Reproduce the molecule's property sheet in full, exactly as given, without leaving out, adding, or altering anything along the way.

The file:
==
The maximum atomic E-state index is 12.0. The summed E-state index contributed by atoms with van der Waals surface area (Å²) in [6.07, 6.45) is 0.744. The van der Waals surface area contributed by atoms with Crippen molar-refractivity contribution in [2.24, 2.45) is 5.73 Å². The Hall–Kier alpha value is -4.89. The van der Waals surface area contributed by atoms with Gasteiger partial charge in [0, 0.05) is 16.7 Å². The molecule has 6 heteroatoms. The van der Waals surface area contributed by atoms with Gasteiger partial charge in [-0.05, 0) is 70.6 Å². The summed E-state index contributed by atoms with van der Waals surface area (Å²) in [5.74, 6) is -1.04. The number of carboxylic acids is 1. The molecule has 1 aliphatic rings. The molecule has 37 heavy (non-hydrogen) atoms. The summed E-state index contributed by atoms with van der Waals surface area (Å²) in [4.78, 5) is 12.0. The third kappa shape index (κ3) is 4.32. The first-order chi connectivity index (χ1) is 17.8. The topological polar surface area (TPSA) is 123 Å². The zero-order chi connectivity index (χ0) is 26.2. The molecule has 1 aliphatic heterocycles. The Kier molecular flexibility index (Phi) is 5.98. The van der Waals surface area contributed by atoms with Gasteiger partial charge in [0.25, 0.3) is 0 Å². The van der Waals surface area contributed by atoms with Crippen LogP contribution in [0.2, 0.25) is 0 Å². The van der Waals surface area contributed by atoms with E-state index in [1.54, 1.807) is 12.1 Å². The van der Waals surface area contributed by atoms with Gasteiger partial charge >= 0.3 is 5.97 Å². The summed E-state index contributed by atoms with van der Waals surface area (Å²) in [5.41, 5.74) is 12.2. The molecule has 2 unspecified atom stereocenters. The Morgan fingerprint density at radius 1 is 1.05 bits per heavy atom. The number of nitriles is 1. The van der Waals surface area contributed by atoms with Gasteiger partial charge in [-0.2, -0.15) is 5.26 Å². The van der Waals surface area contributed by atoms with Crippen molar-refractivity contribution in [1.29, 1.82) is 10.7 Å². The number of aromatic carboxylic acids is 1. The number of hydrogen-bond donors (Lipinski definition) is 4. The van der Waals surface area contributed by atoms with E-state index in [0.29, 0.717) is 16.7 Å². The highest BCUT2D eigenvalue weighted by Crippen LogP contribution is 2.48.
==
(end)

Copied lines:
The maximum atomic E-state index is 12.0. The summed E-state index contributed by atoms with van der Waals surface area (Å²) in [6.07, 6.45) is 0.744. The van der Waals surface area contributed by atoms with Crippen molar-refractivity contribution in [2.24, 2.45) is 5.73 Å². The Hall–Kier alpha value is -4.89. The van der Waals surface area contributed by atoms with Gasteiger partial charge in [0, 0.05) is 16.7 Å². The molecule has 6 heteroatoms. The van der Waals surface area contributed by atoms with Gasteiger partial charge in [-0.05, 0) is 70.6 Å². The summed E-state index contributed by atoms with van der Waals surface area (Å²) in [5.74, 6) is -1.04. The number of carboxylic acids is 1. The molecule has 1 aliphatic rings. The molecule has 37 heavy (non-hydrogen) atoms. The summed E-state index contributed by atoms with van der Waals surface area (Å²) in [4.78, 5) is 12.0. The third kappa shape index (κ3) is 4.32. The first-order chi connectivity index (χ1) is 17.8. The topological polar surface area (TPSA) is 123 Å². The zero-order chi connectivity index (χ0) is 26.2. The molecule has 1 aliphatic heterocycles. The Kier molecular flexibility index (Phi) is 5.98. The van der Waals surface area contributed by atoms with Gasteiger partial charge in [0.25, 0.3) is 0 Å². The van der Waals surface area contributed by atoms with Crippen LogP contribution in [0.2, 0.25) is 0 Å². The van der Waals surface area contributed by atoms with E-state index in [1.54, 1.807) is 12.1 Å². The van der Waals surface area contributed by atoms with Gasteiger partial charge >= 0.3 is 5.97 Å². The summed E-state index contributed by atoms with van der Waals surface area (Å²) in [5.41, 5.74) is 12.2. The molecule has 2 unspecified atom stereocenters. The Morgan fingerprint density at radius 1 is 1.05 bits per heavy atom. The number of nitriles is 1. The van der Waals surface area contributed by atoms with Gasteiger partial charge in [-0.2, -0.15) is 5.26 Å². The van der Waals surface area contributed by atoms with Crippen molar-refractivity contribution in [1.29, 1.82) is 10.7 Å². The number of aromatic carboxylic acids is 1. The number of hydrogen-bond donors (Lipinski definition) is 4. The van der Waals surface area contributed by atoms with E-state index in [0.29, 0.717) is 16.7 Å². The highest BCUT2D eigenvalue weighted by Crippen LogP contribution is 2.48.